Reading “McDonald’s in Hong Kong,” I realized I’m a bit more cynical than James Watson about the spread of Western fast food around the world. I suppose it’s good whenever you become aware of your feelings and assumptions, be they romanticizations or cynicism. While I’m still not thrilled about McDonalds and Burger King calling into every port in the world, this week’s reading have helped me understand this aspect of globalization on a deeper level.
I understood Watson’s article to mean that McDonalds is like a cultural symbol. Just because other cultures adopt a particular symbol (or an approximate version of it), that does not necessarily entail that the meaning associated with it will be the same. For example, I generally associate the brand McDonalds with the word “unhealthy”. People on the other side of the world may interpret it as an “oasis” (Watson, 117) where one can find rest amid sanitary surroundings.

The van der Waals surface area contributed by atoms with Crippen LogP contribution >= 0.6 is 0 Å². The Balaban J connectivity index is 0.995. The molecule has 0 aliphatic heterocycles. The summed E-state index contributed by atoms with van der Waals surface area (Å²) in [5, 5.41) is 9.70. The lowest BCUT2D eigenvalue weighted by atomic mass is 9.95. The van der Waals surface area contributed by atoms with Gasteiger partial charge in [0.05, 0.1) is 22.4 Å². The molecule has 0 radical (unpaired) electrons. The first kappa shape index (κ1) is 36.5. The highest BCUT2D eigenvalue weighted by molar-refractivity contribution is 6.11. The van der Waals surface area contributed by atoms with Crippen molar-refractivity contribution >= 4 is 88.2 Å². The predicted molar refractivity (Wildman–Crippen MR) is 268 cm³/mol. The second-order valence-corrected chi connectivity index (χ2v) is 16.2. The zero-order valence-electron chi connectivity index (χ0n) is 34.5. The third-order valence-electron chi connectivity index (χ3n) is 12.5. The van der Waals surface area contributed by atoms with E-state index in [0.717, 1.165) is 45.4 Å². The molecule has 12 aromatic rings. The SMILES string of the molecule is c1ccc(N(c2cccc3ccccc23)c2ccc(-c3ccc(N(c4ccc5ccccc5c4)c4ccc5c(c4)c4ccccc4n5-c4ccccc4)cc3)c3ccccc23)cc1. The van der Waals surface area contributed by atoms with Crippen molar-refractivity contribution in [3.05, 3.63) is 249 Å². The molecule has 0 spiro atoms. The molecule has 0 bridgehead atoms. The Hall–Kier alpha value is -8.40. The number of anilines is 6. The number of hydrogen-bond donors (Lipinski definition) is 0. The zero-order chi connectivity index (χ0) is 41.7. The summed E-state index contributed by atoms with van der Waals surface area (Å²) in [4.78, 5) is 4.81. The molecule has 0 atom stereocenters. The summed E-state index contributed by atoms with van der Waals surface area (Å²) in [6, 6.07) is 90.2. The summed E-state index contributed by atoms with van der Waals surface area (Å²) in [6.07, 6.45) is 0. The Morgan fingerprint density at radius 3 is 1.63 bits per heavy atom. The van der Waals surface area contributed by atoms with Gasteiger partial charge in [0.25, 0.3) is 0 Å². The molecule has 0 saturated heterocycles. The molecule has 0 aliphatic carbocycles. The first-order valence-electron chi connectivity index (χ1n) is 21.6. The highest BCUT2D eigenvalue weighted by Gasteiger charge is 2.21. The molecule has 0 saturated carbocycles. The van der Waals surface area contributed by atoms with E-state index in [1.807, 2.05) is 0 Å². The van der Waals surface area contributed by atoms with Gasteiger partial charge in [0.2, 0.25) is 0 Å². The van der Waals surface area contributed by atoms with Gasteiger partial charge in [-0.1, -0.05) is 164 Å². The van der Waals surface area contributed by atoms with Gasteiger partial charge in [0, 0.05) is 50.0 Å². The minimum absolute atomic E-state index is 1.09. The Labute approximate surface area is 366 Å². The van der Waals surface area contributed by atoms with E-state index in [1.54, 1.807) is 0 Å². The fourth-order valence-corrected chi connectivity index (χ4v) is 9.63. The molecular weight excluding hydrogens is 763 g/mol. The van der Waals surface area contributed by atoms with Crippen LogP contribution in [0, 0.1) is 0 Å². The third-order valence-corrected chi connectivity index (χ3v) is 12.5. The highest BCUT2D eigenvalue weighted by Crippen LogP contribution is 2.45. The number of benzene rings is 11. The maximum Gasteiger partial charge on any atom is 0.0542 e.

Still, I retain some of my original hesitation in regard to global fast food. I think foods carry tons of underlying meaning, and this meaning can’t always simply be transferred from one food to another. I can’t imagine McDonald’s being on the table at a Korean ancestor memorial ceremony for example. But the fact that McDonalds is making so many inroads into urban Asians’ daily lives suggests at least the possibility that McDonalds as a cultural symbol is replacing other cultural symbols. That means there’s at least the possibility that certain “original” symbols are declining, and there’s no guarantee that the traditional cultural meanings associated with those symbols will survive in new forms. After all, symbols don’t just express meaning; they also reinforce meaning. And so, even if the new meanings are not necessarily “American” (as Watson argues), they aren’t “traditional Chinese” or “traditional Korean” meanings either.
Then again, who am I to choose for them…